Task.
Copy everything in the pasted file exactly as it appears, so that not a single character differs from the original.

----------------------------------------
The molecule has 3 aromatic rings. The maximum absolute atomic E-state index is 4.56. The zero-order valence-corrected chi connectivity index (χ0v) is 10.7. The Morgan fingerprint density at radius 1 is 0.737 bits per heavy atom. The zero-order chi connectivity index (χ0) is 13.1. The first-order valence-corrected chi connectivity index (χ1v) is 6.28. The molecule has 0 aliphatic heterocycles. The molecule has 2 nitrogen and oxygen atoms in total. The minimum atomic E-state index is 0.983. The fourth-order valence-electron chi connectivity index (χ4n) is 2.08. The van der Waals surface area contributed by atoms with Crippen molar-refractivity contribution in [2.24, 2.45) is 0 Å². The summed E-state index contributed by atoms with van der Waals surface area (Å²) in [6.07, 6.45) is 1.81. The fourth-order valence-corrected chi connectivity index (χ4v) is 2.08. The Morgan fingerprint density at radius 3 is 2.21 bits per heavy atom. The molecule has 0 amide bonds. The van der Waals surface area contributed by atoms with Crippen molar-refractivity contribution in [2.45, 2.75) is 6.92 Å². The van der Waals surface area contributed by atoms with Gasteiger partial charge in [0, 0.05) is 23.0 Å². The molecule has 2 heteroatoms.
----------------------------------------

The molecule has 3 aromatic rings. The maximum absolute atomic E-state index is 4.56. The zero-order valence-corrected chi connectivity index (χ0v) is 10.7. The Morgan fingerprint density at radius 1 is 0.737 bits per heavy atom. The zero-order chi connectivity index (χ0) is 13.1. The first-order valence-corrected chi connectivity index (χ1v) is 6.28. The molecule has 0 aliphatic heterocycles. The molecule has 2 nitrogen and oxygen atoms in total. The minimum atomic E-state index is 0.983. The fourth-order valence-electron chi connectivity index (χ4n) is 2.08. The van der Waals surface area contributed by atoms with Crippen molar-refractivity contribution in [2.24, 2.45) is 0 Å². The summed E-state index contributed by atoms with van der Waals surface area (Å²) in [6.07, 6.45) is 1.81. The fourth-order valence-corrected chi connectivity index (χ4v) is 2.08. The Morgan fingerprint density at radius 3 is 2.21 bits per heavy atom. The molecule has 0 amide bonds. The van der Waals surface area contributed by atoms with Crippen molar-refractivity contribution in [2.45, 2.75) is 6.92 Å². The van der Waals surface area contributed by atoms with Gasteiger partial charge in [0, 0.05) is 23.0 Å². The molecule has 2 heteroatoms.